Corporate signatories to a widely publicized statement on stakeholder accountability have racked up nearly $200 billion in penalties for past misconduct.
Remember the Great Recession? For most Americans, it’s an unforgettable nightmare that lives on. But for the CEO’s of some of our nation’s biggest companies, it’s a distant memory.
These CEO’s live on Planet Platinum, where profits and paychecks are in a parallel universe. In 2009, the paychecks of CEO’s at the biggest U.S. corporations averaged 263 times the compensation of U.S. workers.
Here on Main Street, Planet Earth, many Americans are living with the reality of increased economic insecurity, eroding savings, and anxiety about their jobs. In the last two years, as a result of the economic meltdown, over 8 million jobs were eliminated.
Many social observers believe the “long shadow” of this recession will be felt for a generation, with persistent high unemployment changing the life course of today’s young adults.
On Planet Platinum, corporate profits and CEO pay have bounced back. Unfortunately, this isn’t translating into new jobs. In fact, many companies are pursuing a business strategy of boosting profits while shedding workers at a shocking pace. While the benefits of this strategy in terms of productivity gains appears to be petering out, it has created a record stash of cash for big corporations.
According to a new report by the Institute for Policy Studies that I co-authored, a bunch of that cash is going to a handful of CEOs. And the CEOs who have slashed the most jobs have actually gotten bigger paychecks than CEOs who have retained their workforces.
CEOs at the 50 firms that have fired the most workers since the onset of the economic crisis in 2008 paid themselves nearly $12 million on average in 2009. This is 42 percent higher than the average CEO pay at the 500 largest companies.
For example, Fred Hassan CEO of drug company Schering-Plough took home $49.6 million in 2009, even as the company laid off 16,000 employees in a merger with Merck. Hassan’s one-year compensation is equal to the benefits that a total of 3,131 average unemployed Americans would receive over the course of an entire year.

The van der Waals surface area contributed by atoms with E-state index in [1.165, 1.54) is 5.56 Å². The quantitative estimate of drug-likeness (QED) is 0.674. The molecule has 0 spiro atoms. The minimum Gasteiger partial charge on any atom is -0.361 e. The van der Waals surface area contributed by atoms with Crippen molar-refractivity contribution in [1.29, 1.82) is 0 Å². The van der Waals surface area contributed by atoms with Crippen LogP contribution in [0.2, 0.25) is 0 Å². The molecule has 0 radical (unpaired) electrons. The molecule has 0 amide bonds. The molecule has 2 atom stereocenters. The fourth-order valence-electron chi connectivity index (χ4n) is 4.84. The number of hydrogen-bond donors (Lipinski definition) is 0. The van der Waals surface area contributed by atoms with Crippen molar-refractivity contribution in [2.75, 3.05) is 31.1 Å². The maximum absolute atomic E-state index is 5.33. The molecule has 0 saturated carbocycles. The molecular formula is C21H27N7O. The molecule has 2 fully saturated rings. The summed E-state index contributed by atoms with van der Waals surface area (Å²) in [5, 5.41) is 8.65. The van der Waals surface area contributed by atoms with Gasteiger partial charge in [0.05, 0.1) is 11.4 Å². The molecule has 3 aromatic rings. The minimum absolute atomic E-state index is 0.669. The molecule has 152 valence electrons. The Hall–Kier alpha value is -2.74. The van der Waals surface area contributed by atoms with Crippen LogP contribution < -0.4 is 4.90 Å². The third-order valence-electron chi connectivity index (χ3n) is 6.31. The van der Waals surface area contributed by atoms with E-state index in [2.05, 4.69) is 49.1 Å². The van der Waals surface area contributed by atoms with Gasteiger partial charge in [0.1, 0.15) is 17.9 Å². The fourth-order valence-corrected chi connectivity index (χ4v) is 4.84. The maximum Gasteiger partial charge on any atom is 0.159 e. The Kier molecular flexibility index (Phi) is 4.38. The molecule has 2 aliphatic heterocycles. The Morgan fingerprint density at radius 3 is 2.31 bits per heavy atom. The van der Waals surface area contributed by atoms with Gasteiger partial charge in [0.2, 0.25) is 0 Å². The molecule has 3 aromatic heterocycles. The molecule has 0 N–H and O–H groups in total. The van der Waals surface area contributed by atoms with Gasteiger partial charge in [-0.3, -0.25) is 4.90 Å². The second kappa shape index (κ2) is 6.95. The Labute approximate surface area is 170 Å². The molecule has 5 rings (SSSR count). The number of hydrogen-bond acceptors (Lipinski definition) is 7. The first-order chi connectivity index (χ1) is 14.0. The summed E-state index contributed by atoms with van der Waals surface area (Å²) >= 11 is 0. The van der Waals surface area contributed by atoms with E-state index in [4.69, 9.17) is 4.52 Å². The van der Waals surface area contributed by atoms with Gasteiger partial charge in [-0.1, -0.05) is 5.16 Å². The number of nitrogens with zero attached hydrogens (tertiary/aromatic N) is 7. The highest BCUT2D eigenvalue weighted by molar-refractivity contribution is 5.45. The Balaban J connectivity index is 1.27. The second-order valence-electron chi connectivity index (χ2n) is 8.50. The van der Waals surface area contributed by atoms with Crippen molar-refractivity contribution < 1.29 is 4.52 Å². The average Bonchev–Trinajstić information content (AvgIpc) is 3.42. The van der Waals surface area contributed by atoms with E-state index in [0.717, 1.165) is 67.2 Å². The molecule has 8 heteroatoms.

On Planet Platinum, companies enjoy all the benefits of doing business in the United States without having to pay for them. Thanks to tax dodges and overseas tax havens, several companies pay their CEOs more than they pay in total federal corporate income taxes. For example, Occidental Petroleum paid its CEO Ray Irani $31.4 million in compensation in 2009. This was double the $18 million it paid in corporate income taxes that same year.
Companies like Occidental benefit from our remarkable infrastructure of roads, bridges, and technology. They’re protected by our military, policing, and judicial systems. But they pay only a fraction of the taxes that people on Main Street, Planet Earth pay because of tax loopholes and subsidies.
Efforts to reform runaway executive compensation have been slow in coming. Thanks to the recently passed financial reform legislation, shareholders will now have a “say on pay.”
But we still have a long way to go to close the distance between the two planets where CEOs and ordinary workers live. Congress should enact several proposals that have tremendous public support. One would cap CEO pay at companies that receive government bailouts at the level of the U.S. president’s salary of $400,000 per year. Another would limit a corporation’s ability to deduct excessive CEO pay as a business expense when it exceeds 25 times the average worker at a company.
Realigning the interests of CEOs with their employees and the rest of our country would be good for the economy and national morale. At a time when we should be pulling together to strengthen our shared economic futures, no one should live on another planet.
Chuck Collins directs the Program on Inequality at the Institute for Policy Studies. He is co-editor of Inequality.org and the author of Born on Third Base: A One Percenter Makes the Case for Tackling Inequality, Bringing Wealth Home, and Committing to the Common Good.